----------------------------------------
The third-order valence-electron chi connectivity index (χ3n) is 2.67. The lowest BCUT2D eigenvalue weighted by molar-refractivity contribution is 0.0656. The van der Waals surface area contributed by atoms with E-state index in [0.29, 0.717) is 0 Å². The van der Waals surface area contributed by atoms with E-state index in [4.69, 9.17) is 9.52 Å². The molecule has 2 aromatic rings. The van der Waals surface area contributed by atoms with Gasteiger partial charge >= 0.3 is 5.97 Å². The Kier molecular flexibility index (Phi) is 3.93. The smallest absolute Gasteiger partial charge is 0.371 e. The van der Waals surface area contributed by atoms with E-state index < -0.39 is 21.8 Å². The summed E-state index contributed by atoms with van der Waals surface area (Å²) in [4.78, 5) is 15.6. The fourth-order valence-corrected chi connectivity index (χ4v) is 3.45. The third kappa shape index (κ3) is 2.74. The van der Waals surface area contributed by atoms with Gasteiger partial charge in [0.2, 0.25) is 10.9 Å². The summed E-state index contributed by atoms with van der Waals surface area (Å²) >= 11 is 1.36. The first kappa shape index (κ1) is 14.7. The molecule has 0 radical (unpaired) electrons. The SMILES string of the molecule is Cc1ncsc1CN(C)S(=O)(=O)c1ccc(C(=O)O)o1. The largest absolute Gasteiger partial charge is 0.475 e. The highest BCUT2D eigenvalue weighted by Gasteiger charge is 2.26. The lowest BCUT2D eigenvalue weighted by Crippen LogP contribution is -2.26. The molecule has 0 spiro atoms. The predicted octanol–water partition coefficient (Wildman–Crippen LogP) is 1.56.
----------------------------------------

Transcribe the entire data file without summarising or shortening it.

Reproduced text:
The third-order valence-electron chi connectivity index (χ3n) is 2.67. The lowest BCUT2D eigenvalue weighted by molar-refractivity contribution is 0.0656. The van der Waals surface area contributed by atoms with E-state index in [0.29, 0.717) is 0 Å². The van der Waals surface area contributed by atoms with E-state index in [4.69, 9.17) is 9.52 Å². The molecule has 2 aromatic rings. The van der Waals surface area contributed by atoms with Gasteiger partial charge >= 0.3 is 5.97 Å². The Kier molecular flexibility index (Phi) is 3.93. The smallest absolute Gasteiger partial charge is 0.371 e. The van der Waals surface area contributed by atoms with E-state index < -0.39 is 21.8 Å². The summed E-state index contributed by atoms with van der Waals surface area (Å²) in [4.78, 5) is 15.6. The fourth-order valence-corrected chi connectivity index (χ4v) is 3.45. The third kappa shape index (κ3) is 2.74. The van der Waals surface area contributed by atoms with Gasteiger partial charge in [0.2, 0.25) is 10.9 Å². The summed E-state index contributed by atoms with van der Waals surface area (Å²) >= 11 is 1.36. The first kappa shape index (κ1) is 14.7. The molecule has 0 radical (unpaired) electrons. The SMILES string of the molecule is Cc1ncsc1CN(C)S(=O)(=O)c1ccc(C(=O)O)o1. The largest absolute Gasteiger partial charge is 0.475 e. The highest BCUT2D eigenvalue weighted by Gasteiger charge is 2.26. The lowest BCUT2D eigenvalue weighted by Crippen LogP contribution is -2.26. The molecule has 0 spiro atoms. The predicted octanol–water partition coefficient (Wildman–Crippen LogP) is 1.56.